Auburn Astronomical Society E-Newsletter
January, 2003

In this Issue

January Events Annual Dues Reminder
Wiregrass Amateur Astronomers Member News
December Star Party
 Please Welcome… 

January Events

Our monthly AAS meeting will be on Friday, January 3, at 8:00 PM in room 215 of the Aerospace Engineering building, on the campus of Auburn University.  Be sure to bring any new astronomy toys that Santa may have put in your stocking.

The dark-sky star party will be on the following Saturday, January 4.  at Cliff Hill’s farm.  Saturn will be passing in front of the Crab Nebula (M-1) that night and we have a new comet in the western sky Comet Kudo-Fujikawa. (C/2002 X5).  For details, see the Sky & Telescope page at:

Annual Dues Reminder

AAS memberships expire at the end of December.  Dues are still only $15.00 per year, $7.50 for full-time students.  Make checks payable to Auburn Astronomical Society.  If you haven’t already sent  your check for 2003, either bring it to the meeting Friday, or mail it to the AAS treasurer, John Zachry at:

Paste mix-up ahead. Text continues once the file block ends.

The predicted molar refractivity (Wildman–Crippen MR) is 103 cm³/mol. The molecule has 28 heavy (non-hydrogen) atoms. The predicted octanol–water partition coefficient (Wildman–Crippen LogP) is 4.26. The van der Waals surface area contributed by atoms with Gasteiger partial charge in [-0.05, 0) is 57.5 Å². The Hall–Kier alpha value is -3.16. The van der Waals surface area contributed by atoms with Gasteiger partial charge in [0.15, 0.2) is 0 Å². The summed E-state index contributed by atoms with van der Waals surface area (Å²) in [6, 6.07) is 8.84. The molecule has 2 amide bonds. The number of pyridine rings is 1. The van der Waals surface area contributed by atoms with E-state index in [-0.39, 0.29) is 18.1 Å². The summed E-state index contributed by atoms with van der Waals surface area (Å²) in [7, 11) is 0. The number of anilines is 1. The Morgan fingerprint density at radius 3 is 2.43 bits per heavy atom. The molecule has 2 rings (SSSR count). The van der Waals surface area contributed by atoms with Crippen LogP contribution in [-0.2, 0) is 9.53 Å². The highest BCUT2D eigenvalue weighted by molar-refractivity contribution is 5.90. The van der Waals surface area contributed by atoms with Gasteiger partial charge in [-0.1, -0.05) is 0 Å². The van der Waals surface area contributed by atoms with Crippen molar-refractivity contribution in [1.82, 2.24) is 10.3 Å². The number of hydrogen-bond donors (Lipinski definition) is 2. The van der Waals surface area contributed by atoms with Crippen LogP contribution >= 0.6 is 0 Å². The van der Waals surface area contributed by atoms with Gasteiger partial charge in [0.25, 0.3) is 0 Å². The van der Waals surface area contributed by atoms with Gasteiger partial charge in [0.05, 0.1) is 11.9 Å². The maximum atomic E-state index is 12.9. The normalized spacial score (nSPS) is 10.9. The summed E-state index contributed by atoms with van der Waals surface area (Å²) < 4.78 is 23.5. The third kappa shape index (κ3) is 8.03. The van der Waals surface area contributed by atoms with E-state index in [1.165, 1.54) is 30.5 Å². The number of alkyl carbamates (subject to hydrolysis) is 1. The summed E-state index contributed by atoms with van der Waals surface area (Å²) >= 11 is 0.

John Zachry
Treasurer, Auburn Astronomical Society
501 Summerfield Road
West Point GA 31833
If you’re not sure if you’ve paid, or if you have other questions about the 2003 dues, drop John a note at:

Wiregrass Amateur Astronomers 
From: Scott Guidry 

I got your email address from Eddie Kirkland, a member of the Auburn club.  I just moved to Dothan from the New Orleans area about 2 months ago and I'm currently seeking out other astronomy lovers in my area.  He told me you might know of some members up in Auburn that are from the Dothan area or surrounding 50 miles.  If you do, please let me know and their email addresses so that I can get in touch with them.  I'm looking for "observing buddies".  Today I just received permission to use a dark sky site I found near Clayton, Al.  It's about an hour drive north of Dothan, but it's well worth it.  It's on a hilltop around 450 feet with the horizon visible in just about all directions. Stars are visible all the way to the horizon with no light hue except for a very tiny bit toward the northeast (and I mean a very tiny bit).

If you can help, let me know!


I’ve thought that a club for folks in southeast Alabama has been long overdue.  I sent Scott a list of names that we’ve gathered over the past few years to add to the folks he’s found. 

The site that Scott mentioned is about equidistant from Auburn and Dothan.  Scott and his group will have their first star party there on January 4.  Understandably, Scott wants to tread cautiously with the darksite property owner until he is comfortable with what amateur astronomers do out in his field at night.  Once that’s established, we look forward to having a joint star party with WAA --  perhaps for the Messier Marathon in March.  If you’d like to keep up with their goin’s on, you can join their discussion group at:

Member News